What you should know about SIPs

Are SIPs a sure-fire way to create wealth? Here are the pros and cons

SIP-Systematic-investment-Shutterstock Representational image | Shutterstock

A systematic investment plan (SIP) is a method of investment that allows you to invest a specific amount at regulated intervals or frequencies (typically monthly) in various instruments, including fixed deposits and mutual funds.

SIPs are popularly associated with mutual funds and over the past decade have become a very popular way to invest.

How do SIPs help create wealth?

In Hindi, they say, “Boond boond se sagar banta hai (drop by drop, an ocean is formed)”. This is much like the principle of SIP.

SIPs build wealth by investing regularly in mutual funds. Every month more than 8,000 crore rupees is invested through SIPs.

Why an SIP makes sense

Kshitija, Director of Gaining Ground Investment Services Pvt Ltd Kshitija, Director of Gaining Ground Investment Services Pvt Ltd

1. You invest a fixed sum at a fixed date. The process is automatically set through Electronic Clearing Service (ECS) from the bank. Through this auto-debit facility, you can keep emotion out of investing. The money goes from the bank to the growing asset.

2. Since you will be investing at different market cycles, your funds will get locked in at different rates (NAV). This helps price averaging.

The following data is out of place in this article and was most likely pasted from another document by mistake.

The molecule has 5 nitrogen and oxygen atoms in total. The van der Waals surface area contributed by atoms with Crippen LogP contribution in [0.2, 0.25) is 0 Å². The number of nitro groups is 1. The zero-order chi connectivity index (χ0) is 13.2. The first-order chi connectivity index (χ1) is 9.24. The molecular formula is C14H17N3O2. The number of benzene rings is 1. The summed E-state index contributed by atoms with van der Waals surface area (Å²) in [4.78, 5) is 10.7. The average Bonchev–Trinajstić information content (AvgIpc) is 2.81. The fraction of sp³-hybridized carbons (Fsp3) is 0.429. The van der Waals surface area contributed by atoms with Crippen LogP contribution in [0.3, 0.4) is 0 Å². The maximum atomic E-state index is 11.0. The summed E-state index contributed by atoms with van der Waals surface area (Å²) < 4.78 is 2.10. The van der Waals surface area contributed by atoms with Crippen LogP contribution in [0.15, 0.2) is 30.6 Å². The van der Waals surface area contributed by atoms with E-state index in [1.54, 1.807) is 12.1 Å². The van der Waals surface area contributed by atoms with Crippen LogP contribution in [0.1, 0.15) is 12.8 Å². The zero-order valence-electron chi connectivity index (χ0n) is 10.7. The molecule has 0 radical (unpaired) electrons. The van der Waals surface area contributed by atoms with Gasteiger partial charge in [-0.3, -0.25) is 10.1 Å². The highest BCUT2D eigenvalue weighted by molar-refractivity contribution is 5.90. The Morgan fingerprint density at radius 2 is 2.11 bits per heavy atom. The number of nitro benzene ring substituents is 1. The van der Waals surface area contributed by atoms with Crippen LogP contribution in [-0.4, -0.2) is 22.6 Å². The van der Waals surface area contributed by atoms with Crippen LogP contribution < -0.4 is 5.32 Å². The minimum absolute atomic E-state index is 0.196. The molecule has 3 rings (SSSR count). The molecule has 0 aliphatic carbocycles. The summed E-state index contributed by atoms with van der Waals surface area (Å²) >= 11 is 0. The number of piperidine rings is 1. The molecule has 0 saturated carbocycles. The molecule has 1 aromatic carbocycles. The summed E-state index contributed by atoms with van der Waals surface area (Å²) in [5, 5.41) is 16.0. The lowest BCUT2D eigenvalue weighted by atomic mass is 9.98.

3. Your fixed salary inflows and SIP outflows match every month, so investment happens systematically.

4. You have the opportunity to build a large corpus by investing small sums regularly. It puts discipline in you. 10-year-plus SIPs can earn handsome returns.

5. SIPs are generally suggested for longer durations of 10, 15 and 20 years. It lowers the cost of investing in longer terms.

6. For a smaller investor looking to minimize market risks and participate in the stock market, SIP is the way to go.

When SIPs do not work

1. The SIP way of investing is very much linked to market and scheme returns—it does not guarantee returns. Investing in a bad scheme regularly does not mean you will get good returns.

2. When equity markets are in a downtrend for longer periods and the economy is under recession for longer periods.

3. SIPs can underperform or you may not get decent returns if the start point is in the upturn of the bull market. But, this is true if the holding period of the asset is relatively short (1-3 years or so).

4. Further, SIPs do not necessarily generate the best results. The ideal investment scenario would be to invest when the market is low, and exit when the market is high. This may not be possible over a long investment period and hence while they may minimize your cost of investment that does not mean that the returns you get would be optimal.

The bottom line

If you are new to investing and your income is regular and monthly, SIPs are the best way to get started and become disciplined. Discipline is a must when it comes to successful investing. An SIP is a good tool for those planning to invest for long term goals like higher education, retirement, and the like. A SIP works best when you have a long time frame in which to stay invested and are not looking for immediate, get-rich-quick returns. If you are willing to park your funds until the market phases—whether bull or bear— can stabilize, an SIP is worth taking a shot at.

The author is Director, Gaining Ground Investment Services Pvt Ltd.